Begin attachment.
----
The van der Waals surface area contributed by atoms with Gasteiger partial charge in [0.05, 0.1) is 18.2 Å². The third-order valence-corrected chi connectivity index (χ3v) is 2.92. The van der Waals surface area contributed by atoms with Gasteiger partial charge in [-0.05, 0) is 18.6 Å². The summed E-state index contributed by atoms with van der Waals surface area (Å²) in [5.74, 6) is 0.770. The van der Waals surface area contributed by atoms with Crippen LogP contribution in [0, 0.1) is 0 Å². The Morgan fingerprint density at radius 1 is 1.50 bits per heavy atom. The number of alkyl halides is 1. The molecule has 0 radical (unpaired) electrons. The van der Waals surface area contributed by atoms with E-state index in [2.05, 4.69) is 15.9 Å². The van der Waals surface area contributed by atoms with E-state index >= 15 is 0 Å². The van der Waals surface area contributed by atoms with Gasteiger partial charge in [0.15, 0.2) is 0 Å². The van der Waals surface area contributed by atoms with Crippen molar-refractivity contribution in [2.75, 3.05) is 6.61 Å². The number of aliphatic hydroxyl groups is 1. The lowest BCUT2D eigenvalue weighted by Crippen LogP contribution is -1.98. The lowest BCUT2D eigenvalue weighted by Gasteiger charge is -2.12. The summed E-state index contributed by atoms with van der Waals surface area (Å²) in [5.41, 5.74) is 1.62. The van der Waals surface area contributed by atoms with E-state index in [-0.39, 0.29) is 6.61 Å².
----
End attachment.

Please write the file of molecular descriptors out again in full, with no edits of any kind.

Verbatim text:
The van der Waals surface area contributed by atoms with Gasteiger partial charge in [0.05, 0.1) is 18.2 Å². The third-order valence-corrected chi connectivity index (χ3v) is 2.92. The van der Waals surface area contributed by atoms with Gasteiger partial charge in [-0.05, 0) is 18.6 Å². The summed E-state index contributed by atoms with van der Waals surface area (Å²) in [5.74, 6) is 0.770. The van der Waals surface area contributed by atoms with Crippen LogP contribution in [0, 0.1) is 0 Å². The Morgan fingerprint density at radius 1 is 1.50 bits per heavy atom. The number of alkyl halides is 1. The molecule has 0 radical (unpaired) electrons. The van der Waals surface area contributed by atoms with E-state index in [2.05, 4.69) is 15.9 Å². The van der Waals surface area contributed by atoms with E-state index >= 15 is 0 Å². The van der Waals surface area contributed by atoms with Gasteiger partial charge in [0.15, 0.2) is 0 Å². The van der Waals surface area contributed by atoms with Crippen molar-refractivity contribution in [2.75, 3.05) is 6.61 Å². The number of aliphatic hydroxyl groups is 1. The lowest BCUT2D eigenvalue weighted by Crippen LogP contribution is -1.98. The lowest BCUT2D eigenvalue weighted by Gasteiger charge is -2.12. The summed E-state index contributed by atoms with van der Waals surface area (Å²) in [5.41, 5.74) is 1.62. The van der Waals surface area contributed by atoms with E-state index in [-0.39, 0.29) is 6.61 Å².